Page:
Multiple assignment is a shorthand way of assigning the same value to many variables. An assignment statement usually assigns one value to one variable:

x = 0
y = 0
z = 0

But in Python you can combine these three assignments into one expression:

x = y = z = 0

Recursive Variable Unpacking:

I’m sure you’ve written [ ] and ( ) on the right side of an assignment statement to pack values into a data structure. But did you know that you can literally flip the script by writing [ ] and ( ) on the left side?

Here’s an example:

[target, target, target, ...] =
or
(target, target, target, ...) =

Remember, the grammar rules allow [ ] and ( ) characters as part of a target:

target ::= identifier
           | "(" target_list ")"
           | "[" [target_list] "]"
           | attributeref
           | subscription
           | slicing

Packing and unpacking are symmetrical and they can be nested to any level. Nested objects are unpacked recursively by iterating over the nested objects and assigning their values to the nested targets.

Here’s what this looks like in action:

(a, b) = (1, 2)
# a == 1
# b == 2

(a, b) = ([1, 2], [3, 4])
# a == [1, 2]
# b == [3, 4]

(a, [b, c]) = (1, [2, 3])
# a == 1
# b == 2
# c == 3

Unpacking in Python is powerful and works with any iterable object. You can unpack:

  • tuples
  • lists
  • dictionaries
  • strings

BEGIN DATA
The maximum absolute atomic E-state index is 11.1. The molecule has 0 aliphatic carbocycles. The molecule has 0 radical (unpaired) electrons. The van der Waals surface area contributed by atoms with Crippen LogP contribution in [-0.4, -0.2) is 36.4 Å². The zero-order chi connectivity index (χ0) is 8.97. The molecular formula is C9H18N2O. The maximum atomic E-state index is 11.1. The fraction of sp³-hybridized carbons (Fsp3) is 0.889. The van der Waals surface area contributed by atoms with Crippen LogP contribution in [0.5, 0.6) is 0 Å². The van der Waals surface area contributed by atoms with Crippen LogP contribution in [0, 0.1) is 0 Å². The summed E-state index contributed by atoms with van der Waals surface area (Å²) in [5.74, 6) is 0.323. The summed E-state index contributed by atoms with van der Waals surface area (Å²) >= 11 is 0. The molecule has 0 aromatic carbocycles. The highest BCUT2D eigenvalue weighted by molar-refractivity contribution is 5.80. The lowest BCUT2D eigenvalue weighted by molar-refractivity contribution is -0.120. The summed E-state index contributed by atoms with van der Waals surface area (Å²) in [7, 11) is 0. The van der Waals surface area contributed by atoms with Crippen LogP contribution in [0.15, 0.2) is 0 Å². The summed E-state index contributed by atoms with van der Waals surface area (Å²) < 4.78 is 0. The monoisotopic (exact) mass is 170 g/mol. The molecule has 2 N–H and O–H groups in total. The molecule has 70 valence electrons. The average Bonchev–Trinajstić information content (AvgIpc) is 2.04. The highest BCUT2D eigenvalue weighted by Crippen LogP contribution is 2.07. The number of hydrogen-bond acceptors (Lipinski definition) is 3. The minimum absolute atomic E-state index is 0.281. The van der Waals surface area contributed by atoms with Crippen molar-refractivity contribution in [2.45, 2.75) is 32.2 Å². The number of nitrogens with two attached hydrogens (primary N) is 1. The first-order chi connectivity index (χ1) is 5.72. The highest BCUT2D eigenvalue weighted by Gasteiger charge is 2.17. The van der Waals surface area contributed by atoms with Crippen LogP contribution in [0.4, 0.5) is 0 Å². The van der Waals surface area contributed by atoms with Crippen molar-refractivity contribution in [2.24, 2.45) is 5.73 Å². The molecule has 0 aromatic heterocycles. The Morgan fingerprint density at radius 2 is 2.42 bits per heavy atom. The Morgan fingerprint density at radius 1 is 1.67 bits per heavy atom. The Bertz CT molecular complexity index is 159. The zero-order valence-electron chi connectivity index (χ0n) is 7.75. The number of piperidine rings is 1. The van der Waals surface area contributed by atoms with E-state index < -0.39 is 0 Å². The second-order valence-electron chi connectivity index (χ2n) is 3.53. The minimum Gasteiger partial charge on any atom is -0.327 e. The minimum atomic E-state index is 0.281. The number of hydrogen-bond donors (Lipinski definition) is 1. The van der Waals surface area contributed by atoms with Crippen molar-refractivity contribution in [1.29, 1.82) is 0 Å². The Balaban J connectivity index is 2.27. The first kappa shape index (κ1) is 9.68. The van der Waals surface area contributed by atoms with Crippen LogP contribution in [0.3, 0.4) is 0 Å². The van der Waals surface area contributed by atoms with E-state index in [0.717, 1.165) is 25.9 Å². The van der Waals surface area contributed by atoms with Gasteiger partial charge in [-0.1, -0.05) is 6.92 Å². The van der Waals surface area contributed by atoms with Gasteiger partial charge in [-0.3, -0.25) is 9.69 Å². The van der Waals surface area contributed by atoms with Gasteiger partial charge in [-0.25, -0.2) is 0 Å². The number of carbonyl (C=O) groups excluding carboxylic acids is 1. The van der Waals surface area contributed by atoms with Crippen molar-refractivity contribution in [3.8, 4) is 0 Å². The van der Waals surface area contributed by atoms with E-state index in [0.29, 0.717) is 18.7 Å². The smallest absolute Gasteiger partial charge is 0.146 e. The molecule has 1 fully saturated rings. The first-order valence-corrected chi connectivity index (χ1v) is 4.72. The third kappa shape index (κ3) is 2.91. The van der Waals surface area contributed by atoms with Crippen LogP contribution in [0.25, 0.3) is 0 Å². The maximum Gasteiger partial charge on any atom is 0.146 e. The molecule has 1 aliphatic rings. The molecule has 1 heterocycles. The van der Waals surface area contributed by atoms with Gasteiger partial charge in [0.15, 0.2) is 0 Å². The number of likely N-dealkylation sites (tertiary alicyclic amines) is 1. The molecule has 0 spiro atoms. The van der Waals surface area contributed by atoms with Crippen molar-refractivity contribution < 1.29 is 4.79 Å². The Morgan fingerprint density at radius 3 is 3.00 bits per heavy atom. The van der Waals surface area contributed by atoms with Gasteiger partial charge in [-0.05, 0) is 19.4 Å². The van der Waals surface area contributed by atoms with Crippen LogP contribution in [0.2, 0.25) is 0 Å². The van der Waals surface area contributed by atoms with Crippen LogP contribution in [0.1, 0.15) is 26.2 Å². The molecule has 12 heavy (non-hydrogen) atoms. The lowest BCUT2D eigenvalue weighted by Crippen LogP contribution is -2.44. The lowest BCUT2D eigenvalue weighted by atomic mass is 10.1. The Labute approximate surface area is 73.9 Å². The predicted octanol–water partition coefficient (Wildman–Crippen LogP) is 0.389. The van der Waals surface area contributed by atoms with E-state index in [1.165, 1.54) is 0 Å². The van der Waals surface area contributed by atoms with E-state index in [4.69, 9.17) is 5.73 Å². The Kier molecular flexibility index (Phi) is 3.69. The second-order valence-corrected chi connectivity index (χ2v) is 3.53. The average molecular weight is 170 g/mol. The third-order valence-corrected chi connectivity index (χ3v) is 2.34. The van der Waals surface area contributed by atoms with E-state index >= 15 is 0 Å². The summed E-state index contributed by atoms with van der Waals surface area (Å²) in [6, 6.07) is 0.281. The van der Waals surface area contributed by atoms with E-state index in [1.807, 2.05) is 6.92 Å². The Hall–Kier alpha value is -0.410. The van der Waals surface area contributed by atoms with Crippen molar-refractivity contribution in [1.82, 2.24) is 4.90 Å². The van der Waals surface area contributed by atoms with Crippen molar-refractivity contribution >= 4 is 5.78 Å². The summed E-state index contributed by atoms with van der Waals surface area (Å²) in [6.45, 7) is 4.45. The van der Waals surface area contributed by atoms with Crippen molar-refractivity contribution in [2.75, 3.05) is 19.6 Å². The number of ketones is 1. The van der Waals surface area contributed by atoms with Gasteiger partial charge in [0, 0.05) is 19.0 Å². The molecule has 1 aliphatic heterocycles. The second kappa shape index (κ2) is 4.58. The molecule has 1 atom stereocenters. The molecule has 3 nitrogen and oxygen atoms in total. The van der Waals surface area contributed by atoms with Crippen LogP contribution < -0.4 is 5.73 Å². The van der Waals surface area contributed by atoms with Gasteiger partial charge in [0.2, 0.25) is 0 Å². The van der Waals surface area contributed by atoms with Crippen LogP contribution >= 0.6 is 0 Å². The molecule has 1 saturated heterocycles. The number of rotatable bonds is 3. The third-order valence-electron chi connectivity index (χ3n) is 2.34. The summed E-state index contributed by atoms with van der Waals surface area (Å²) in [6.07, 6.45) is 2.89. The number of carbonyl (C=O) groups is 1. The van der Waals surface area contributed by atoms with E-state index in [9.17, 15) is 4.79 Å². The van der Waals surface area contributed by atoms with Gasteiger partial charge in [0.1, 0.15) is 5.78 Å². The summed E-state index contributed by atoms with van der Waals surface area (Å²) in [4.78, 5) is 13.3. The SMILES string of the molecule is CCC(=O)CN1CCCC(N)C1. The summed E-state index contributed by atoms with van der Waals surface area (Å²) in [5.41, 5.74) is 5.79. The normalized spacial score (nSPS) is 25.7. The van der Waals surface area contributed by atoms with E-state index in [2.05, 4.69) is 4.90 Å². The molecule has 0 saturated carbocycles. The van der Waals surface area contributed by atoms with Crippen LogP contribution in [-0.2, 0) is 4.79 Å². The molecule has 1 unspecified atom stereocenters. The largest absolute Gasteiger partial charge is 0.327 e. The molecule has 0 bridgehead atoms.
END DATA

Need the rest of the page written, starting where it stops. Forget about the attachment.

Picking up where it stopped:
• ranges
  • generators
  • comprehensions
  • file handles.

Test Your Knowledge: Unpacking

What are the values of a, x, y, and z in the example below?

a = (x, y, z) = 1, 2, 3

Hint: this expression uses both multiple assignment and unpacking.

Starred Targets (Python 3.x Only):

In Python 2.x the number of targets and values must match. This code will produce an error:

x, y, z = 1, 2, 3, 4   # Too many values

Python 3.x introduced starred variables. Python first assigns values to the unstarred targets. After that, it forms a list of any remaining values and assigns it to the starred variable. This code does not produce an error:

x, *y, z = 1, 2, 3, 4
# y == [2,3]

Test Your Knowledge: Starred Variables

Is there any difference between the variables b and *b in these two statements? If so, what is it?

(a, b, c) = 1, 2, 3
(a, *b, c) = 1, 2, 3

#2 – Unpacking and for-loops

Now that you know all about target list assignment, it’s time to look at unpacking used in conjunction with for-loops.

In this section you’ll see how the for-statement unpacks data using the same rules as the = operator. Again, we’ll go over the syntax rules first and then we’ll look at a few hands-on examples.

Let’s examine the syntax of the for statement in Python:

for_stmt ::= "for" target_list "in" expression_list ":" suite
             ["else" ":" suite]

Do the symbols target_list and expression_list look familiar? You saw them earlier in the syntax of the assignment statement.

This has massive implications:

Everything you’ve just learned about assignments and nested targets also applies to for loops!

Standard Rules for Assignments:

Let’s take another look at the standard rules for assignments in Python. The Python Language Reference says: